“I want a baby brother for Christmas!” she shrieked, lunging from her chair. She’d made her desire known. It was a demand really.
“Yes! We all want a baby brother for Christmas!” her sisters joined in, jumping up and down, eyes dancing with anticipation.
“You have two boy cousins,” someone dead panned.
Right. The first obstacle would be catching them. The boys are 7 and 9, run fast, shinny up trees, roll in the mud and have a thing for animal bones they find in the woods. The second obstacle would be pretending they smelled fresh, were completely helpless and wanted to be spoon fed pureed vegetables.
They were momentarily quiet, then resumed pleading for a baby brother.
“You don’t always get what you want,” I said. “That’s Rule No. 38 of Life.”
Silence. They were stunned. They never knew there were rules for life, let alone 38 of them and possibly more. What else had the grown-ups been hiding?
“Rule No. 1,” their dad said, “is to be content with what you have.”
Score one for Dad. He has introduced the basic structure of thankfulness—contentment.
Contentment is not the same as complacency or resignation; those can be the fast track to despondency. Contentment does not mean you never yearn for things to be different or better. God forbid we should ever destroy the seeds of hopes and dreams.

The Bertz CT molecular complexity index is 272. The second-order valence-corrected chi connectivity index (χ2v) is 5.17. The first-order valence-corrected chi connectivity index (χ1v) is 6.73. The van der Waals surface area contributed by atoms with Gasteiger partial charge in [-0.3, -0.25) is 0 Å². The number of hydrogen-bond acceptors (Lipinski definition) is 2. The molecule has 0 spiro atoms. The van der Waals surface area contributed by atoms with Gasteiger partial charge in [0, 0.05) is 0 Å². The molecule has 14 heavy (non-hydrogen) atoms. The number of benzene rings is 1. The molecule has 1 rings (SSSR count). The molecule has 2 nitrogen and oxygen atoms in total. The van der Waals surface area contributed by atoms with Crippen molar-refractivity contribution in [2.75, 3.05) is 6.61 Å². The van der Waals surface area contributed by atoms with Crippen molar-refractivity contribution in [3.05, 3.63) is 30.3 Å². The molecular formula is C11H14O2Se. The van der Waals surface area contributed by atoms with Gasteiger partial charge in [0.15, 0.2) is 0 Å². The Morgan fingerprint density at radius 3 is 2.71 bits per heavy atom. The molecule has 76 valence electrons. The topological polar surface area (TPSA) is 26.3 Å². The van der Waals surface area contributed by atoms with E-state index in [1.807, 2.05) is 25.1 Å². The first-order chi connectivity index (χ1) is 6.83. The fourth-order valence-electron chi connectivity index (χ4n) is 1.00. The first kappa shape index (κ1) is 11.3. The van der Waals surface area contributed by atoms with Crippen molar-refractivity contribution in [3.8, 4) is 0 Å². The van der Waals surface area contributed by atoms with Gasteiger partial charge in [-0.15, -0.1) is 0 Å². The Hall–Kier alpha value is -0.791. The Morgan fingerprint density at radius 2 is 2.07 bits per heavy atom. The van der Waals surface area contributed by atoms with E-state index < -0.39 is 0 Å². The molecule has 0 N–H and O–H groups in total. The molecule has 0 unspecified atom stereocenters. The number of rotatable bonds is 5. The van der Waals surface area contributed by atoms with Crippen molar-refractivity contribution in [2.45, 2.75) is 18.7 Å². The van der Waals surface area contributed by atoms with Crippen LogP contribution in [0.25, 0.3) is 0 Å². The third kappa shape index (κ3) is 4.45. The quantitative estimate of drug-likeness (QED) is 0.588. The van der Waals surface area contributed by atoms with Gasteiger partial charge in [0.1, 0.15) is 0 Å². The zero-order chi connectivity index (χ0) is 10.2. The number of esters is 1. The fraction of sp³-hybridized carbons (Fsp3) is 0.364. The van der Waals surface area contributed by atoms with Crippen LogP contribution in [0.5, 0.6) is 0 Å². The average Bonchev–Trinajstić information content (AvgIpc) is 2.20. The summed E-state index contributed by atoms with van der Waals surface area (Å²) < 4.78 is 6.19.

Contentment is comprehending and appreciating the goodness that surrounds us even now. Living in a materialistic culture, we think of blessings as things like a roof overhead and a working furnace—and those are wonderful blessings. But blessings are also essence, gratitude for another day of life, the joy of hearing a loved one’s voice, the comfort of friendship, the beauty of sunrise and the colors of fall.
Plato called contentment “natural wealth.” It may be natural for some, but for others it must be learned. In a well-known Bible verse, the Apostle Paul wrote, “I have learned to be content in whatever circumstance I am.”
The man had been shipwrecked, chased out of town, beaten, in poor health, imprisoned and in chains. Yet he had learned contentment. That doesn’t sound like a course most of us would want to sign up for. Life sends odd teachers.
Contentment and gratitude are habits of the heart. Twenty-one days was once considered the standard for the time it takes to form a new habit. That figure has been updated to 66 days. Good things require time and fortitude.
It is amazing how people who suffer much in this world are often among the most cheerful and thankful. They are the ones who have learned well, the ones who have acquired the “natural wealth” of contentment and thanksgiving.
An old hymn says it well:
When upon life’s billows you are tempest tossed,
When you are discouraged thinking all is lost.
Count your blessings, name them one by one.
Count your blessings, see what God has done.